I recently completed a class focused on online teaching—something I never dreamed I would do—and I was pleasantly surprised at how much I learned. Discussing this with a fellow teacher, I wondered how long this social distancing will last? We agreed we’re ready to do it until researchers find medications and vaccines that work, but how do we get the rest of society to be patient, reasonable and socially responsible enough to follow guidelines that we know actually work to control the pandemic? Education is the answer, and my online class pointed to a method for changing hearts and minds. That class gave me a new perspective and changed my mind. I realized I had made a decision about online teaching without knowing much about it. In short, I learned something.
After I finished my training, I started imagining a future hybrid world, where in-person and online teaching is the norm, and I also discovered that in many ways it can actually be an improvement. I began to entertain the possibility that going online for education and a number of other business and social functions makes sense from an environmental, social and pedagogical perspective. I have to admit that I, like many others, struggle with change. This is one of those forced changes that we’ll embrace, if we’re smart, rational and courageous.
I’ve spoken to a number of people recently about how they’re managing their work and social lives in this age of remote contact. Most I’ve talked to are coping pretty well, but that isn’t surprising, given the fact that most of my friends and contacts are connected in some way to education, where people may not be affluent, but they have steady work. Most educators want to make a difference in the world more than they want to make vast sums of money. Other groups—both those living in dire poverty and those with extreme wealth—may feel impatient to end social distancing and other restrictions. Those in poverty need to survive, and those seeking to benefit financially are eager to take advantage of this crisis to make more money.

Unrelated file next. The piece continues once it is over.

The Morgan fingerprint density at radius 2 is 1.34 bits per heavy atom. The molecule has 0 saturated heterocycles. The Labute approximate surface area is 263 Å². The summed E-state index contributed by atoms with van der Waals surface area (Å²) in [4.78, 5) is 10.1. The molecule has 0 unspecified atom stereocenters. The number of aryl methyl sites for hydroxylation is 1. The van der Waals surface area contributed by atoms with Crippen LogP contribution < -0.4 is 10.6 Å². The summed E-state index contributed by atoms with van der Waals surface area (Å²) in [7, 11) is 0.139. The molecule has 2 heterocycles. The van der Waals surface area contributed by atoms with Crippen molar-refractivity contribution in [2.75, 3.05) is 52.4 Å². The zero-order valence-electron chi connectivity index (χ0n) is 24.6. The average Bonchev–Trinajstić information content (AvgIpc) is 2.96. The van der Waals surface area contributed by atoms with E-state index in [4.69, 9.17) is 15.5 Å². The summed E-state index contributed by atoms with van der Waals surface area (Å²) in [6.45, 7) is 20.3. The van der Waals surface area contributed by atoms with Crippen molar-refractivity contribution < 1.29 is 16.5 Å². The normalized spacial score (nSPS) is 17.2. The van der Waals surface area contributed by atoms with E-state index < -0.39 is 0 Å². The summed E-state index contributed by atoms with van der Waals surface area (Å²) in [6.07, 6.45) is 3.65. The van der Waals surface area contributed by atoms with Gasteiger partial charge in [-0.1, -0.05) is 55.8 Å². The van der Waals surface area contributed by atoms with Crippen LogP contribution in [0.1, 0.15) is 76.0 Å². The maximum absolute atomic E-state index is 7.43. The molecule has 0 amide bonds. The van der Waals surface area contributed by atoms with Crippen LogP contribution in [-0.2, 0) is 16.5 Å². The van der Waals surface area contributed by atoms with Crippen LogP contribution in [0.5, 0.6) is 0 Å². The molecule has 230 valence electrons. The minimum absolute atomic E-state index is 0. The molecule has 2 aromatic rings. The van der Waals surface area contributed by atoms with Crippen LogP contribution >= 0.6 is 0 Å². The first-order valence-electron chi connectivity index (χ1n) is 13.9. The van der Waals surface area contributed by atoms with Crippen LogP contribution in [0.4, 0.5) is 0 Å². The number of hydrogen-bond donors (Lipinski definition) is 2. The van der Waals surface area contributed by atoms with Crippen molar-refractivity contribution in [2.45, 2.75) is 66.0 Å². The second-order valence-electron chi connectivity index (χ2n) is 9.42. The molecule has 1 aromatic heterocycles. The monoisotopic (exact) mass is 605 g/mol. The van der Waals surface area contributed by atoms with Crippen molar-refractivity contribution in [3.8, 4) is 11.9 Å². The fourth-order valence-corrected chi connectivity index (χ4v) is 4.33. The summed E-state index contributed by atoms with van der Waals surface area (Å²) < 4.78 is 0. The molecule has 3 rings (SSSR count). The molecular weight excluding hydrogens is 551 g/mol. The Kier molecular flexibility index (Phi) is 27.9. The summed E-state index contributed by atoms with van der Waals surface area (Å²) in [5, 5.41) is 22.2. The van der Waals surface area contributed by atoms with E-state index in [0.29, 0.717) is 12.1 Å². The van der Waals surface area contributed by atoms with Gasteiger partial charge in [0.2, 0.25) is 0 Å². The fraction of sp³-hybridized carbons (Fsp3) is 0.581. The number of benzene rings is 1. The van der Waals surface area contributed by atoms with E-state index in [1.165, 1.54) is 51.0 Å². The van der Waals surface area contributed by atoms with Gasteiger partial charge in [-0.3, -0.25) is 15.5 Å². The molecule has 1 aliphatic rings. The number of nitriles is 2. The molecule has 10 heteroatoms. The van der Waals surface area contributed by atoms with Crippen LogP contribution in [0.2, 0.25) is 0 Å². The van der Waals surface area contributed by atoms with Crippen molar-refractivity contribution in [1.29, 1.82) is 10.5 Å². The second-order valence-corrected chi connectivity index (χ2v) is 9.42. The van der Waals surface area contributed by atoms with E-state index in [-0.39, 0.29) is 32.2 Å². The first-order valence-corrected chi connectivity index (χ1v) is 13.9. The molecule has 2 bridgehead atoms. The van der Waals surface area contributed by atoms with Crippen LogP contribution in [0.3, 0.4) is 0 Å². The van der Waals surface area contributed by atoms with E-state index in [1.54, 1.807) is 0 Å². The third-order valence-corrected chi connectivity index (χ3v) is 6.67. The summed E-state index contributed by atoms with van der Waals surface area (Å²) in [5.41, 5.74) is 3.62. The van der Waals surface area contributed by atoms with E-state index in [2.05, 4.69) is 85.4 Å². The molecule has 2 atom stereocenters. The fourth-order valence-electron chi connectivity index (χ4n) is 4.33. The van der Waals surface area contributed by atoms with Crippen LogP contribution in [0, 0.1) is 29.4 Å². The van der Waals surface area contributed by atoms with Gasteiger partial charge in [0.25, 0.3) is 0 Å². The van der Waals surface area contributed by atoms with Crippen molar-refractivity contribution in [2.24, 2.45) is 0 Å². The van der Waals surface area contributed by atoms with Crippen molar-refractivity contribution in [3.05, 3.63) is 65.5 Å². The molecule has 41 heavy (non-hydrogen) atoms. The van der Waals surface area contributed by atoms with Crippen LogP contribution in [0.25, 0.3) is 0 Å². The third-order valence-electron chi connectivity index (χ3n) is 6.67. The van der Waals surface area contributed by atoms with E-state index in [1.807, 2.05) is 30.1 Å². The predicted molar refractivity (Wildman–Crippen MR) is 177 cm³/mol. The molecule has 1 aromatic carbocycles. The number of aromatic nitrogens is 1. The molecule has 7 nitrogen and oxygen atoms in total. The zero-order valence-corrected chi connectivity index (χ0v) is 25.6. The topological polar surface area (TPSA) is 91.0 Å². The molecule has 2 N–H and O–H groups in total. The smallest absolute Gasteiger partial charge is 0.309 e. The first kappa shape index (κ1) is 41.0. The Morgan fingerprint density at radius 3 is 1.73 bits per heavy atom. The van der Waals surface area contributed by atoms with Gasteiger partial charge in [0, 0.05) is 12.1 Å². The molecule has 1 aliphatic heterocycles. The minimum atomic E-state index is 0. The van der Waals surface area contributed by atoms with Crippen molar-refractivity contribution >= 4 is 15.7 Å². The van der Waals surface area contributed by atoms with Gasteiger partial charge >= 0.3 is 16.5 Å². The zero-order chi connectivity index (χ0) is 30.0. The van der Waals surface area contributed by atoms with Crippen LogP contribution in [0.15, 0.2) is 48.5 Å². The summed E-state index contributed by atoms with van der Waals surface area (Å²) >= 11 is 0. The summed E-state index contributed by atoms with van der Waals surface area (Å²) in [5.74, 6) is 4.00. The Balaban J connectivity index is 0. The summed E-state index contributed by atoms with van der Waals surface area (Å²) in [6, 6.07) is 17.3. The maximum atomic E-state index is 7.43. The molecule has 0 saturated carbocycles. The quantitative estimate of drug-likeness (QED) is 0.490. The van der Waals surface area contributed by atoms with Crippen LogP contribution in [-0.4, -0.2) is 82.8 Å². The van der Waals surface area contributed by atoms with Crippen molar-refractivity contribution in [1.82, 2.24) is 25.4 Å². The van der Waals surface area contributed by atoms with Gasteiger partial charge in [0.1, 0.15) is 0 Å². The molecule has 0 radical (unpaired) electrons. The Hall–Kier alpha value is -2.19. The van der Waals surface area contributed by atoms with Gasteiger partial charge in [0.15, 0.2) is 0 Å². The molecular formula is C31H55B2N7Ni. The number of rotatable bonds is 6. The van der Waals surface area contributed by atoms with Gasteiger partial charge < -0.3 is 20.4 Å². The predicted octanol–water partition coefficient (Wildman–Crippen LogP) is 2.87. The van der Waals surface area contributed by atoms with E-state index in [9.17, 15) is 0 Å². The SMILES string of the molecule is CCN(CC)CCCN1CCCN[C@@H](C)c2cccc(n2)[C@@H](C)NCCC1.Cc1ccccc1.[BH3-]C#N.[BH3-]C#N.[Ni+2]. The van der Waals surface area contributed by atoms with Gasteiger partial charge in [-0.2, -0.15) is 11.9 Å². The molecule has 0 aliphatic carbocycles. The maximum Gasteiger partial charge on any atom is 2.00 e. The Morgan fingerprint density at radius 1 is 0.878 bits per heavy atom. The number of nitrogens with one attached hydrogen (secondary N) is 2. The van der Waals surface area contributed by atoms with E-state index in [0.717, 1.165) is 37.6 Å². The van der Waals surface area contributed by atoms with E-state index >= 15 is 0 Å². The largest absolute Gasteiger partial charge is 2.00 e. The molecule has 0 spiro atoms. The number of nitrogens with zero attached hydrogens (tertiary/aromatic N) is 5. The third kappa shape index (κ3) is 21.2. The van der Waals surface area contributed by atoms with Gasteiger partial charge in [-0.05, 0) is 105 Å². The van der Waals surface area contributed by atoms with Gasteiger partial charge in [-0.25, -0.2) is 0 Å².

Now is the time for us to find common ground and use scientific analysis and data to guide our decisions. We must be flexible enough to adjust our habits and learn new skills—from using Zoom, Facebook or other connecting technologies to exercising discipline, generosity and empathy in our interaction with others. We can all use lessons in online learning, adapting to change, and using technology to become lifelong teachers and learners as we discover how to cope with an uncertain future.
On November 3rd I hope you’ll join me in taking that first step on the path into the future by voting me into office as the next member of the Texas State Board of Education for District 5.